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Inflation decline only temporary, economists say

By JONATHAN POWELL in London | China Daily Global | Updated: 2021-10-21 09:39
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Tesco opens its first checkout-free store, giving customers the opportunity to shop and pay without scanning a product or using a checkout in London, Britain, Oct 18, 2021. [Photo/Agencies]

The cost of living in the United Kingdom dipped slightly last month as the economy continued to reopen, but the decline is probably only temporary, say economists.

The Consumer Prices Index fell to 3.1 percent in the year to September, down from 3.2 percent in August, the Office for National Statistics, or ONS, said.

The Financial Times reported that the dip was related to restaurant prices rising less than the previous year, when the post-lockdown Eat Out to Help Out incentive program ended.

However, the newspaper noted that there have already been large increases this month in the important energy and food categories. It said Ian Wright, head of the Food and Drink Federation, told politicians on Tuesday that price rises in the sector were currently "terrifying" with annual costs rising between 14 and 18 percent.

The latest figures are unlikely to deter the Bank of England from taking action and raising interest rates, possibly next month, said Reuters news agency. The central bank warned on Sunday that it "will have to act" over rising inflation as the rate remains far above its target of 2 percent.

Yael Selfin, chief UK economist at accountant KPMG, was quoted by the Financial Times as saying that as inflation had surpassed 3 percent for two months in a row, this would hurt the spending power of households and some could face higher mortgage costs if interest rates go up.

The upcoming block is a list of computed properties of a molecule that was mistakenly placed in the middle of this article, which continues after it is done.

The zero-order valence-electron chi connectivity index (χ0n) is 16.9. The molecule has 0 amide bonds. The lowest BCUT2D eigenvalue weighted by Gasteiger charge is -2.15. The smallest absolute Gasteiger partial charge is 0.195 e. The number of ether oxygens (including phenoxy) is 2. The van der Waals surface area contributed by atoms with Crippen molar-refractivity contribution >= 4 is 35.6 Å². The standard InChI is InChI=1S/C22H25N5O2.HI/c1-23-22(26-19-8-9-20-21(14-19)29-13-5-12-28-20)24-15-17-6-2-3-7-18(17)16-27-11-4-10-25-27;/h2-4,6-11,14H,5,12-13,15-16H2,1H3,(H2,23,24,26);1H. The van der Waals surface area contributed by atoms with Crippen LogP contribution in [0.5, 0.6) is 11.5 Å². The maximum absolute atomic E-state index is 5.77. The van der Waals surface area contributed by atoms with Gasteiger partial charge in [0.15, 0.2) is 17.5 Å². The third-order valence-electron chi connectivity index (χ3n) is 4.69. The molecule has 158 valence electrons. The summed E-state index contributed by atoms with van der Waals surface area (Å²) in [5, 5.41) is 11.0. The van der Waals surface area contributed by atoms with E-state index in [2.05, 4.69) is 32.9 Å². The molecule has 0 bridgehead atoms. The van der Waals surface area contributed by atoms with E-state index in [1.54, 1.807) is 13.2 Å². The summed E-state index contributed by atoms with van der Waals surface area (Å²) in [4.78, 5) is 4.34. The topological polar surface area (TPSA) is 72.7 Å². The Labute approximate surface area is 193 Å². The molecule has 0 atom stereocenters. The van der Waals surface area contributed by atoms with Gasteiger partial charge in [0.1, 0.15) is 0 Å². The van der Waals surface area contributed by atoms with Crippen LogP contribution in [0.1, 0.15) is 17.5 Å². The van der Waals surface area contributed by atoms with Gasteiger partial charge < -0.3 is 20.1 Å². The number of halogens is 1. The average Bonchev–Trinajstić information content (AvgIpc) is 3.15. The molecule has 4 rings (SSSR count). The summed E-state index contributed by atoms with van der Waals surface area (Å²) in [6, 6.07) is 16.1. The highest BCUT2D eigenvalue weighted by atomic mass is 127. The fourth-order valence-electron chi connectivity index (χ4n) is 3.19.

He said: "We expect further increases in inflation from October, which could reach around 4 per cent by the end of the year, with the recent rise in wholesale energy prices passed on to households".

Samuel Tombs, UK economist at Pantheon Macroeconomics, was quoted by the FT as saying the energy price surge would likely push inflation to a peak of about 4.7 percent next April.

The paper said investors now expect the central bank's Monetary Policy Committee to make a first interest rate rise from 0.1 percent to 0.25 per cent at its next meeting on Nov 4.

Separate ONS figures indicate there is further inflationary pressure in the pipeline. The cost of manufactured products leaving UK factories had risen 6.7 percent in September from 6 percent in August, it said.

Quoted by the BBC, Mike Hardie, head of prices at the ONS, said: "The costs of goods produced by factories rose again, with metals and machinery showing a notable price rise. Road freight costs for UK businesses also continued to rise across the summer."

Business Secretary Kwasi Kwarteng told BBC Breakfast on Wednesday that he had recently spoken with the governor of the Bank of England and that it was "hopeful "price rises would be contained. He suggested that price increases were partially due to higher demand as the economy reopens.

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